Saudi Crown Prince calls GCC members, international community to unite against Iran’s threats

The Gulf Cooperation Council (GCC)’s member states are in the “utmost need” to unite their efforts to advance the region and face the challenges that surround them, Saudi Arabia’s Crown Prince Mohammed bin Salman said during his speech at the 41st GCC Summit in Al-Ula on Tuesday.


“We are in utmost need to unite our efforts to advance our region and confront the challenges that surround us, particularly the threats posed by the Iranian regime’s nuclear program, its ballistic missile program, its destructive sabotage projects as well as its terrorist and sectarian activities adopted by Iran and its proxies to destabilize the security and stability in the region,” the crown prince was quoted by as saying.


The GCC leaders call on the international community to work together to stop these programs that threaten the security of the region and the world, he added.


Crown Prince Mohammed bin Salman also announced that the member states have all signed the Al-Ula Declaration, which “affirms the importance of the solidarity and stability in the Gulf, Arab and Islamic countries and strengthens the bonds of friendship and brotherhood among our countries and peoples in order to serve their aspirations.”

The Kingdom’s Vision 2030 plan prioritizes a unified and solid Gulf Cooperation Council, in addition to strengthening the Arab and Islamic cooperation in a way that serves the security, stability, and prosperity of our countries and the region, he added.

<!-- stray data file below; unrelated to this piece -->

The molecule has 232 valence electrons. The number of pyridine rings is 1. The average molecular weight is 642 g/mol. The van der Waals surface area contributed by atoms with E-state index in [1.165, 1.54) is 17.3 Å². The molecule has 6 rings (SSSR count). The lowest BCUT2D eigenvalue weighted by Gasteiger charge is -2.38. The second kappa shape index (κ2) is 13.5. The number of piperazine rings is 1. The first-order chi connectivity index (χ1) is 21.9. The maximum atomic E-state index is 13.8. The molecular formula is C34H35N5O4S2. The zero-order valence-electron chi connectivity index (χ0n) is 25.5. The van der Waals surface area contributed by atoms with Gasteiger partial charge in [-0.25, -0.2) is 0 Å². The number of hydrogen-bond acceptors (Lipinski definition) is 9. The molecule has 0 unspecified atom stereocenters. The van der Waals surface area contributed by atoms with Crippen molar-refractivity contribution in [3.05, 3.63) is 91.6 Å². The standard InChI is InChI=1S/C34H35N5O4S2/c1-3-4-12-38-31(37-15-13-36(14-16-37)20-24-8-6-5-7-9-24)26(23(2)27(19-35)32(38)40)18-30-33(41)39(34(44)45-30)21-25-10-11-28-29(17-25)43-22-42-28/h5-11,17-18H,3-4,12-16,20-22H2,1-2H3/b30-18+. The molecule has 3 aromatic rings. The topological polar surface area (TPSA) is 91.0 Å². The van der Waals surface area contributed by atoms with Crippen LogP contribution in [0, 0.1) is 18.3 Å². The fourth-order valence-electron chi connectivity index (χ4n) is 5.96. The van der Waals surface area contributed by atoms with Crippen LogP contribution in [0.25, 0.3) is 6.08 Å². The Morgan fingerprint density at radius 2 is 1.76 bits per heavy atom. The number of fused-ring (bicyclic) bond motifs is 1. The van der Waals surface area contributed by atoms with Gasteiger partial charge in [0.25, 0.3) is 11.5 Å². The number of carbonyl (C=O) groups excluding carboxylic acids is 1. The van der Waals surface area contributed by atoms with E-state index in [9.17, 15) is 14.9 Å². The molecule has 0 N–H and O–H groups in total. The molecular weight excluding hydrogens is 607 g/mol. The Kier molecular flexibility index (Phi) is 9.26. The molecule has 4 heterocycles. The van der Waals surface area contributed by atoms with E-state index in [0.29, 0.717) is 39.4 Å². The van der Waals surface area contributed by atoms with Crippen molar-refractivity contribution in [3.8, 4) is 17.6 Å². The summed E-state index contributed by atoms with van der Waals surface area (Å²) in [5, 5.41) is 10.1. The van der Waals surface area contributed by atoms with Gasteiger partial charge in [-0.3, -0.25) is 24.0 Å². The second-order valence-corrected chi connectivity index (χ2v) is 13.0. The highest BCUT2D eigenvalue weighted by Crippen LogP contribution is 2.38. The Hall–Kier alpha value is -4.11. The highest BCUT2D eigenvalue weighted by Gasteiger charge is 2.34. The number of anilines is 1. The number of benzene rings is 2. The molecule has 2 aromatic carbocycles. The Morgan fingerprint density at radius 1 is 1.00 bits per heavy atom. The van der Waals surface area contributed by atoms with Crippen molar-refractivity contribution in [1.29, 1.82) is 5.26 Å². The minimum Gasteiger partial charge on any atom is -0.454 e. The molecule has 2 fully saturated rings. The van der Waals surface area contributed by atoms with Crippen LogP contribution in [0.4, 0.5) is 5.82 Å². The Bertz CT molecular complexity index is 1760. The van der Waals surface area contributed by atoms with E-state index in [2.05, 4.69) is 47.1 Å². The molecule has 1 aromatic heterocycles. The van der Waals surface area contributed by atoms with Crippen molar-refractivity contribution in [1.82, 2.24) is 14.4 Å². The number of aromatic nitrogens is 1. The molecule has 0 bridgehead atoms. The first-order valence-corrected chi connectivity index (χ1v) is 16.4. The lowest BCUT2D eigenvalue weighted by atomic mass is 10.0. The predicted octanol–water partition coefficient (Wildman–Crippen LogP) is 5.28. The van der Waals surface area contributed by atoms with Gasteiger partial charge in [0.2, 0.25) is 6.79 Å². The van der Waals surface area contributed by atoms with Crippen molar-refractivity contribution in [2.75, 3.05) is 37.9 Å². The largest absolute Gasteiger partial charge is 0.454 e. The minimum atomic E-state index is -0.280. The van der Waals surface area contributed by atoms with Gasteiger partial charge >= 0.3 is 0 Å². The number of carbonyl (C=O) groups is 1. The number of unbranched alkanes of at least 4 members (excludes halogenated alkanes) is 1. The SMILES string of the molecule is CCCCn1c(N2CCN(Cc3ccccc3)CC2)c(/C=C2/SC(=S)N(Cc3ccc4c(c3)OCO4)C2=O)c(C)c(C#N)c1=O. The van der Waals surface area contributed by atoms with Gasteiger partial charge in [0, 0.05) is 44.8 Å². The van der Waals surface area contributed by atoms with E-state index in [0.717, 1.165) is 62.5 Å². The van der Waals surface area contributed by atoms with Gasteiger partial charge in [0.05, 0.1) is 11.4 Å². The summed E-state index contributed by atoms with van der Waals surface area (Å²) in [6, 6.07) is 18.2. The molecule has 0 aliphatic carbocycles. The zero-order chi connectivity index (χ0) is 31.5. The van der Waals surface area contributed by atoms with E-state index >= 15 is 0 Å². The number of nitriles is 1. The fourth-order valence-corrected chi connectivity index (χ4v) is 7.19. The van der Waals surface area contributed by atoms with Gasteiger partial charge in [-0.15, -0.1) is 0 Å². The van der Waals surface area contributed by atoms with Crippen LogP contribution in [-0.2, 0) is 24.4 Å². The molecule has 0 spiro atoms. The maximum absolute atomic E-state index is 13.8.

The summit is missing two great leaders who played a significant role in mediating talks between member states, the late Sheikh Sabah al-Ahmad al-Sabah and the late Sultan Qaboos, the crown prince said.


The crown prince who recalled the significant role played by late Sultan Qaboos bin Said and late Sheikh Sabah al-Ahmad of Kuwait in supporting the joint Gulf action, also thanked the United States for its efforts in mediating the rift between Qatar, Saudi Arabia, the United Arab Emirates, and Egypt.


The four countries cut diplomatic and trade links with Doha in June 2017, accusing it of supporting terrorism – a charge Doha denies.

Relatedly, Saudi Arabia’s Foreign Minister Prince Faisal bin Farhan said on Tuesday that the Al-Ula Declaration signed at the conclusion of the GCC Summit marks a definitive end to the Gulf dispute with Qatar and restores full ties with Doha.


“What happened today is… the turning of the page on all points of difference and a full return of diplomatic relations,” Prince Faisal told a press conference at the conclusion of the landmark regional summit.

Saudi Arabia’s Crown Prince Mohammed bin Salman met with Qatar’s Emir Sheikh Tamim bin Hamad al-Thani on the sidelines of the GCC summit. The two “reviewed relations between the two brotherly countries, and ways to enhance joint Gulf action,” SPA reported.


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